The Challenge of a Rising China to US National Security

Journal of Indo-Pacific Affairs, Air University Press --

 

A US grand strategy of cooperative security is necessary to address the challenges of a rising China. Traditional instruments of power seldom adequately resolve contemporary international issues. With the world’s largest population, China’s lucrative consumer market and industrious labor force has tightly interwoven its economic power into the fabric of the world’s economy. Further buttressed by its One Belt, One Road initiative, China can strengthen its economic power by leveraging influence to skirt the fair trade and fair labor agreements necessary to maintain a liberally based globalized market. Therefore, the United States must utilize a new source of power to address the China dilemma: its ability to develop and influence liberal multilateral institutions.1 This grand strategy uses diplomacy to leverage liberal cooperative security and financial institutions to both bound and reshape China’s power within the system to bolster US national security.

A cooperative security grand strategy coopts, rather than excludes, great powers. Grand strategy integrates all aspects of national power into policies that maximize gains at the least expense to the state.2 Simultaneously, states use international institutions to deter aggression by aligning policy goals in such a way as to enable mutually beneficial collective action. To this end, they establish cooperative security; and diplomacy—adjusting state relations by mutual agreement—is the tool that builds it.3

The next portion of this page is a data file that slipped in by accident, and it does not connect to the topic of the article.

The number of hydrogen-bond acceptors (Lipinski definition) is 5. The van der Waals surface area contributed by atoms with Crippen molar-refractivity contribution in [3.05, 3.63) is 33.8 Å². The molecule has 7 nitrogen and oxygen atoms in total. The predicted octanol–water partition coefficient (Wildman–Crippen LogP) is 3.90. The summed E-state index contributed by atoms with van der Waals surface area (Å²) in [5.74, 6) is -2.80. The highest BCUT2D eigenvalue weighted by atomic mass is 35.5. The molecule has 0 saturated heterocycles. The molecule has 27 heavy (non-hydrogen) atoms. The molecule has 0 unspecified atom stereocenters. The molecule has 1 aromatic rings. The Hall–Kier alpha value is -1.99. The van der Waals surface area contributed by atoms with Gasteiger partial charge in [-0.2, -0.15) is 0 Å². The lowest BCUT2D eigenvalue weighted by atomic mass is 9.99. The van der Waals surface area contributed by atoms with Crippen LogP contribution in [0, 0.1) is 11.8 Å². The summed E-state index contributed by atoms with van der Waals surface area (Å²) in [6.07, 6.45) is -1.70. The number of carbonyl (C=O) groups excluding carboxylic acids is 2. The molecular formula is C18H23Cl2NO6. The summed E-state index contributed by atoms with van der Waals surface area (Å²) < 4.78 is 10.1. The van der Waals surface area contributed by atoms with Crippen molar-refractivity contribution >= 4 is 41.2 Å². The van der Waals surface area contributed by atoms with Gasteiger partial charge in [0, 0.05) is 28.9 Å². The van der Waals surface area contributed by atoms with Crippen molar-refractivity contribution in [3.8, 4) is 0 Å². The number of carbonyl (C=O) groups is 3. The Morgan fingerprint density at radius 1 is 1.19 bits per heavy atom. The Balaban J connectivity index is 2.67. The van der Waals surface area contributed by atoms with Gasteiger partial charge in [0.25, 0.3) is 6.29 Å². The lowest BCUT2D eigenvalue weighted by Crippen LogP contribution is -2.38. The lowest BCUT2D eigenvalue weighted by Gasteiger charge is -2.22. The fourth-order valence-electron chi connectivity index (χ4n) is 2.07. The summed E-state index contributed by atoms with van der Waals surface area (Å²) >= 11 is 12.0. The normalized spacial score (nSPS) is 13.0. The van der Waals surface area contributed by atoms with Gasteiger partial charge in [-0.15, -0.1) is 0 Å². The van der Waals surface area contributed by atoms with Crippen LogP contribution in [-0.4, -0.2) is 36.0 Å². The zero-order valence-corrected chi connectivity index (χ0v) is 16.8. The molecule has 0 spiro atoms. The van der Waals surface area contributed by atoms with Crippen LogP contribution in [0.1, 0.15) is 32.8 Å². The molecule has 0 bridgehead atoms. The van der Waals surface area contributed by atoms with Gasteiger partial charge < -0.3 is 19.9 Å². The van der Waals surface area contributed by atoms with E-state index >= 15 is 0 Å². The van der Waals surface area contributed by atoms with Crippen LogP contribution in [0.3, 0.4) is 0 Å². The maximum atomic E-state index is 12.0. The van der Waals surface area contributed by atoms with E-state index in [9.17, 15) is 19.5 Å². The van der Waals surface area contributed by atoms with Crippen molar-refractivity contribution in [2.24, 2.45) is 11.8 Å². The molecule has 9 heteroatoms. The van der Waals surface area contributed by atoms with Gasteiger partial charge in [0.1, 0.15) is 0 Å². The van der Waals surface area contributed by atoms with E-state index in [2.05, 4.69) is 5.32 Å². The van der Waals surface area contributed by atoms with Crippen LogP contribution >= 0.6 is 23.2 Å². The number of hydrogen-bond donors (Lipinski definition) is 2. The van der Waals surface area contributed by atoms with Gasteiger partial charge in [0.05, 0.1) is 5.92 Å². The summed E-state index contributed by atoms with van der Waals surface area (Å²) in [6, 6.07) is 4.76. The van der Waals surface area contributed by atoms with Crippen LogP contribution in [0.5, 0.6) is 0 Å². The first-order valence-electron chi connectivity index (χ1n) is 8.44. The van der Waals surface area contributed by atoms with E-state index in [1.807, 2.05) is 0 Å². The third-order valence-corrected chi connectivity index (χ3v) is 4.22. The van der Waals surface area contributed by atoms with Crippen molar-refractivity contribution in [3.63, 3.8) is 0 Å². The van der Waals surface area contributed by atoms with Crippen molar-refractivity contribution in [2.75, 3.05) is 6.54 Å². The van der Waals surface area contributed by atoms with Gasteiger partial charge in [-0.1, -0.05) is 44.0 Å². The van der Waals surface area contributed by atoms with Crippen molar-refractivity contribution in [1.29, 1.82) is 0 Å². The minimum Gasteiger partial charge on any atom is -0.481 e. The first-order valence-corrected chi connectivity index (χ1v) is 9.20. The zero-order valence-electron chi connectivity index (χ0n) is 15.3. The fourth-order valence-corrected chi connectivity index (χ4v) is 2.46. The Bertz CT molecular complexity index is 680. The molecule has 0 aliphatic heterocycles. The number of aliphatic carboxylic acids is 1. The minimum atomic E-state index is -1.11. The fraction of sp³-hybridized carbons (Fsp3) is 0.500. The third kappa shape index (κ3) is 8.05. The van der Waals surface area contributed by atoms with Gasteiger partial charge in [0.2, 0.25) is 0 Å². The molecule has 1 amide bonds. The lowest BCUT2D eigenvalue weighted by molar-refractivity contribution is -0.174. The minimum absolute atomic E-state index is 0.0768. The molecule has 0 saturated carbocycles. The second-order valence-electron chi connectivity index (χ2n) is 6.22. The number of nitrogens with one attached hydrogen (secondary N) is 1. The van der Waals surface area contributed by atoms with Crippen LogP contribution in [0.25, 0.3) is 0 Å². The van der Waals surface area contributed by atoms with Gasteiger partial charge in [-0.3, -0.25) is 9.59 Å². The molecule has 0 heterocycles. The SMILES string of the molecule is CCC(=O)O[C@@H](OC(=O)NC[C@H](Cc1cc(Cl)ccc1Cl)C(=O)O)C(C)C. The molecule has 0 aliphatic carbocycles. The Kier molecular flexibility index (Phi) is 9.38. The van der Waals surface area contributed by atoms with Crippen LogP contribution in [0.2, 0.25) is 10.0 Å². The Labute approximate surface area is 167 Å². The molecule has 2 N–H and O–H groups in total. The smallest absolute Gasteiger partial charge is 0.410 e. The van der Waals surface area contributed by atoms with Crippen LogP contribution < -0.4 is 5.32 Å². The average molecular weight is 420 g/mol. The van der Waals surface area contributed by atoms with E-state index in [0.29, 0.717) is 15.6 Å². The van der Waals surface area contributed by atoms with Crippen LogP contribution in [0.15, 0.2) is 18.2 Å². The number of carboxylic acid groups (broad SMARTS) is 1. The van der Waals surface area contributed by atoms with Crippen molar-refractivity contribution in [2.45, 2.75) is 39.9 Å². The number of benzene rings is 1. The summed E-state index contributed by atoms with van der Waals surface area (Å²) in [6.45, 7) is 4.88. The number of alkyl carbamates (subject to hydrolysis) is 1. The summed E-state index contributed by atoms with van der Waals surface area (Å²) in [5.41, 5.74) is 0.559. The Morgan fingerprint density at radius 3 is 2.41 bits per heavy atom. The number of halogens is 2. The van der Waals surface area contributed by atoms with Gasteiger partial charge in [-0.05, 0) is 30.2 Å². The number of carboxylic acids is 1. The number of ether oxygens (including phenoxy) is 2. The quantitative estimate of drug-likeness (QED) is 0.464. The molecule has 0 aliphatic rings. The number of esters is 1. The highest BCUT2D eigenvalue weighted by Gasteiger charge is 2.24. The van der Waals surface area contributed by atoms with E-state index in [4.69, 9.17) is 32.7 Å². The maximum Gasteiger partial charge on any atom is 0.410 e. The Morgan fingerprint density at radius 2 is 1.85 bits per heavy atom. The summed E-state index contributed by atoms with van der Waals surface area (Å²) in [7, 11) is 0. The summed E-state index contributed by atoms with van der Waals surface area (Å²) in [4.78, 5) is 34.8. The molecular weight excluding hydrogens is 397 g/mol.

International institutions framed within a liberal order naturally align with American ideals. Adopting a cooperative security grand strategy would therefore advance diplomatic cooperation under the auspices of promoting liberal ideals in relations between states.4 Despite China’s repeated rejections of Western conceptions of democracy and rule of law at a purely domestic level, the United States—in support of liberal values at the purely interstate level of relations – would seek to engage China as a potential partner in achieving common goals of stability and prosperity. This engagement would occur principally through institutions.

International institutions are the means by which the United States can expand its influence to affect an open and independent global system. Using diplomacy, the United States can leverage power politics to reframe concepts in terms of cooperation. This then shapes circumstances to align state preferences, or interests, with those of the United States—cooperative power. This cooperative power would form the foundation of institutional restraint, being that the interests of powerful states restrain institutions. 5 Subsequently, to enhance its cooperative power, the United States must guide existing institutions and lead the formation of new ones. Doing so entails promoting openness through enabling states’ independent decision-making as self-determining sovereign powers. Such openness is crucial to those organizations that then manage interstate relations regarding specific policy issues (e.g., the World Health Organization). Openness through independent decision-making compliments the centrality inherent in these organizations to make them viable apparatuses for shaping state interests. 6 Thus, the United States would perpetuate a system among all states that is capable of shaping China’s influence in an US-advantageous manner.